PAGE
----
Personally I would pick the LeMond because their geometries fit my riding style better. I prefer a more upright position than most, and comfort is more important to me than absolute speed. I have owned several Bianchis, and old steel model with traditional Italian geometry that I bought back in 1985, and a newer aluminum/carbon fork model with much more aggressive geometry. The old Bianchi fit me well and was very comfortable, but I sold the newer one after 6 months because it was so uncomfortable.

I have never owned a LeMond, but that would be one of the first brands I would consider if buying a new bike right now. Their geometries are much better suited for my type of riding, and they have an excellent network of dealers across the country. From tracking sales of used bikes and frames on eBay over the past few years, I can also tell you that LeMonds have much better resale value in general than Bianchis. Most eBay auctions for decent LeMonds attract many bidders and sell for higher prices than other common brands. That should tell you something.

Finally, people who say LeMonds are more "stretched out" than other bikes just do not understand frame geometry. LeMonds tend to have more relaxed seat tube angles than many other frames, which effectively shortens their top tubes. Bianchis in general would fit much longer across the top tube than comparable LeMonds. Bianchis also tend to have shorter head tubes, which is fine if you can handle large drops from seats to handlebars, but bad if you don't have the flexibility of a yoga instructor.
 

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Wait a minute!

There are some serious errors in that last post, as a quick study of the LeMond and Bianchi websites will tell. While the LeMond does have a more shallow seat tube angle (by 1degree) than the Bianchi, it DOES NOT have a shorter top tube. A 55 cm Sarthe has a 56.5 cm top tube, while a 55 cm (compact) Veloce has a 55.2 cm effective top tube. For those frame sizes, a 1/2 degree change in seat tube angle will translate into about a 5mm change in top tube length, a shallower angle making for a shorter length. So when all is said and done the LeMond will have a 55.5cm top tube, vs. 55 cm for the Bianchi. The LeMond also has a steeper head tube angle (by 1/2 degree) which will result in slightly less stem setback and slightly longer reach for a given stem length. The LeMond geometry was origionally developed by Greg LeMond himself. He had a compact physique with strong lower body, and good flexibility in his lower back. He liked a lot of saddle setback, because it allowed him to take full advantage of his strong legs, and long reach to the bars for a horizontal back and unimpeded breathing. LeMond frames are really designed for people like Greg (medium height, longish torsos and arms, muscular physiques). If you're built like that the LeMond might be just what you need. If you're tall, have long legs, shorter arms and torso, the Bianchi might work better. At any rate, test ride both.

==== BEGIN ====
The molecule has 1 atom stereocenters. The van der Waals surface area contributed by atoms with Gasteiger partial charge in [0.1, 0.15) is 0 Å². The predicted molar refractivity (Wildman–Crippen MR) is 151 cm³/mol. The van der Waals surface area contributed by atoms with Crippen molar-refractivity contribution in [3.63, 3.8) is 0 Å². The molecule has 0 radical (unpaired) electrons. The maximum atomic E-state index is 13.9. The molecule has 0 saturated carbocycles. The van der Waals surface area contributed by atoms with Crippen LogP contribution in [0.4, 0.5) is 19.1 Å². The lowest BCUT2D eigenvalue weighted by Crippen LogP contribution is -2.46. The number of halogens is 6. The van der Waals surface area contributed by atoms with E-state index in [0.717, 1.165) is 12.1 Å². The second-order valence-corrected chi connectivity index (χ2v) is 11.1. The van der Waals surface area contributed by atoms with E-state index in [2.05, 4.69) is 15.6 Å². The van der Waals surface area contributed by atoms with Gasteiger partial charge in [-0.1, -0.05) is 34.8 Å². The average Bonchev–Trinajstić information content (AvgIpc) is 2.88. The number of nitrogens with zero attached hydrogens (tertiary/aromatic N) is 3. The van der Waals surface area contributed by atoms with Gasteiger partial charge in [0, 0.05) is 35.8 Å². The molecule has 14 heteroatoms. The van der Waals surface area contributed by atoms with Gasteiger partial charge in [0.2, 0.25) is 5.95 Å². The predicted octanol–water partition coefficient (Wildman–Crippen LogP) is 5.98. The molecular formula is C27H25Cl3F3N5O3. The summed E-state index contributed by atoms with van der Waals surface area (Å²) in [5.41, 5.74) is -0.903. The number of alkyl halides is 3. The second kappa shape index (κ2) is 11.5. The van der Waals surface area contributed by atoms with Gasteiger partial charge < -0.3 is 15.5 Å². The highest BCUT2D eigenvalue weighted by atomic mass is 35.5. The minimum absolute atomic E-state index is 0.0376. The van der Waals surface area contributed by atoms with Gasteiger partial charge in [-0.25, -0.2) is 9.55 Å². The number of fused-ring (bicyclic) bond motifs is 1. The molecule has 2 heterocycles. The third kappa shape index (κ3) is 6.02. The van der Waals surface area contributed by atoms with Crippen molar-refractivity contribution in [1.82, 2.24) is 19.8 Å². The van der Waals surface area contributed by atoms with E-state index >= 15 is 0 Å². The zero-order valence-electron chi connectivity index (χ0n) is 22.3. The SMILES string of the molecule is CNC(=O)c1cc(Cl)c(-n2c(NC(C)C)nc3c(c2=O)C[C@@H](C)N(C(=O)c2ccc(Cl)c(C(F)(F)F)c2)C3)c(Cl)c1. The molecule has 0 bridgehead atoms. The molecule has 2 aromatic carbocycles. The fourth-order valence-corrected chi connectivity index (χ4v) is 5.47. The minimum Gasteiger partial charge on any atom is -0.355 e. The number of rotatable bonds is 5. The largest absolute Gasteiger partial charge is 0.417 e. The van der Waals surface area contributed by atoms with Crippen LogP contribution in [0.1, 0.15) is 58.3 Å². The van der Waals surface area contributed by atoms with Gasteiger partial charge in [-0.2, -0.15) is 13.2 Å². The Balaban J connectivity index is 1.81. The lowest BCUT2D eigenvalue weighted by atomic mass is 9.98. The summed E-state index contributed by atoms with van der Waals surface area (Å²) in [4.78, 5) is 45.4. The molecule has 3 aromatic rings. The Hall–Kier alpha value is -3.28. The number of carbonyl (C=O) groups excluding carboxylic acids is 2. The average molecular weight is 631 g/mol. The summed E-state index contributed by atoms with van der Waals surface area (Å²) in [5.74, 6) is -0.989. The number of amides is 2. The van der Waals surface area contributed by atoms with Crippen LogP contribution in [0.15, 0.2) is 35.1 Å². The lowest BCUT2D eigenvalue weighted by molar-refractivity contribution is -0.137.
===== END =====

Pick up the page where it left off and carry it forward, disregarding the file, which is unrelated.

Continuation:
I'm a huge fan of the leMond geometry both because I have the physique for it and because of it's stable and predictable handling. It tracks dead-strait and is a very stable sprint platform, there is no handlebar squirm whatsoever. It begs you to ride hard. I've never ridden a Bianchi.

One definite advantage to the Bianchi is the Campy parts. Every time I ride a Campy bike, I'm amazed at how much better the stuff works than Shimano (I've been using Dura-Ace for the past 8 years), espescially the feel and modulation of the brakes and the shifting under power. Even Veloce, their fourth-level group, works great and has a finish quality only matched by Dura-Ace in the Shimano lineup. If Campy took the American market seriously they could take over in five years.

LeMond and Bianchi are both great names and you should be proud to ride either.

I khow where you can get an '05 Sarthe, 57cm, with Veloce triple group if you're interested.